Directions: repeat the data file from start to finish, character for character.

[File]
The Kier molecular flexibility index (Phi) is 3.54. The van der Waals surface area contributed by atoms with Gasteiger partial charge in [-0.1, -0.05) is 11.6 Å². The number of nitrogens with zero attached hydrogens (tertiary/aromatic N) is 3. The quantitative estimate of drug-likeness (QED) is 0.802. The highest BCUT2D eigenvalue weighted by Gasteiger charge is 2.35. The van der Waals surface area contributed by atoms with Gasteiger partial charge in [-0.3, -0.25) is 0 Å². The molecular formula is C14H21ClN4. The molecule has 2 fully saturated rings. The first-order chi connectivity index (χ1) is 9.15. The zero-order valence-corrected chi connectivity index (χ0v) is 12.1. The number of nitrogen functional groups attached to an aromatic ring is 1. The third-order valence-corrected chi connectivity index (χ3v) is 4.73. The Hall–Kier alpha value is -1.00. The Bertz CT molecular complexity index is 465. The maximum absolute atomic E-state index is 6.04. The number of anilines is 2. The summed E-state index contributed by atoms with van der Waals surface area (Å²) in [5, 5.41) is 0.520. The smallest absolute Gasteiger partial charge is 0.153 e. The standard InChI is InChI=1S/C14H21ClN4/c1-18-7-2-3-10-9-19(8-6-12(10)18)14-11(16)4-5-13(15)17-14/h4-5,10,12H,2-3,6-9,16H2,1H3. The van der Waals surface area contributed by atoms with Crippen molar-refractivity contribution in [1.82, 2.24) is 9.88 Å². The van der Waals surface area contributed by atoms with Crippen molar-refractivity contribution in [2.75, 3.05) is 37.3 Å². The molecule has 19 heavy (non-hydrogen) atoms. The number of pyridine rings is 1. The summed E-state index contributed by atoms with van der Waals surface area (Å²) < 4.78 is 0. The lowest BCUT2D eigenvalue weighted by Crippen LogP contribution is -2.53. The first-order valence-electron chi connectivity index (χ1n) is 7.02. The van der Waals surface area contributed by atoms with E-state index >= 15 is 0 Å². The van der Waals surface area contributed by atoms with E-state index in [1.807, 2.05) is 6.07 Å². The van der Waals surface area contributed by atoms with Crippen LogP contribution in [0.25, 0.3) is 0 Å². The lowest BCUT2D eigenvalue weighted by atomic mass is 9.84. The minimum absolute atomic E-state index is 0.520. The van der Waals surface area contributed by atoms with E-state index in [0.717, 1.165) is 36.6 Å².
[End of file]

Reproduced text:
The Kier molecular flexibility index (Phi) is 3.54. The van der Waals surface area contributed by atoms with Gasteiger partial charge in [-0.1, -0.05) is 11.6 Å². The number of nitrogens with zero attached hydrogens (tertiary/aromatic N) is 3. The quantitative estimate of drug-likeness (QED) is 0.802. The highest BCUT2D eigenvalue weighted by Gasteiger charge is 2.35. The van der Waals surface area contributed by atoms with Gasteiger partial charge in [-0.3, -0.25) is 0 Å². The molecular formula is C14H21ClN4. The molecule has 2 fully saturated rings. The first-order chi connectivity index (χ1) is 9.15. The zero-order valence-corrected chi connectivity index (χ0v) is 12.1. The number of nitrogen functional groups attached to an aromatic ring is 1. The third-order valence-corrected chi connectivity index (χ3v) is 4.73. The Hall–Kier alpha value is -1.00. The Bertz CT molecular complexity index is 465. The maximum absolute atomic E-state index is 6.04. The number of anilines is 2. The summed E-state index contributed by atoms with van der Waals surface area (Å²) in [5, 5.41) is 0.520. The smallest absolute Gasteiger partial charge is 0.153 e. The standard InChI is InChI=1S/C14H21ClN4/c1-18-7-2-3-10-9-19(8-6-12(10)18)14-11(16)4-5-13(15)17-14/h4-5,10,12H,2-3,6-9,16H2,1H3. The van der Waals surface area contributed by atoms with Crippen molar-refractivity contribution in [1.82, 2.24) is 9.88 Å². The van der Waals surface area contributed by atoms with Crippen molar-refractivity contribution in [2.75, 3.05) is 37.3 Å². The molecule has 19 heavy (non-hydrogen) atoms. The number of pyridine rings is 1. The summed E-state index contributed by atoms with van der Waals surface area (Å²) < 4.78 is 0. The lowest BCUT2D eigenvalue weighted by Crippen LogP contribution is -2.53. The first-order valence-electron chi connectivity index (χ1n) is 7.02. The van der Waals surface area contributed by atoms with E-state index >= 15 is 0 Å². The van der Waals surface area contributed by atoms with E-state index in [1.807, 2.05) is 6.07 Å². The van der Waals surface area contributed by atoms with Crippen LogP contribution in [0.25, 0.3) is 0 Å². The lowest BCUT2D eigenvalue weighted by atomic mass is 9.84. The minimum absolute atomic E-state index is 0.520. The van der Waals surface area contributed by atoms with E-state index in [0.717, 1.165) is 36.6 Å².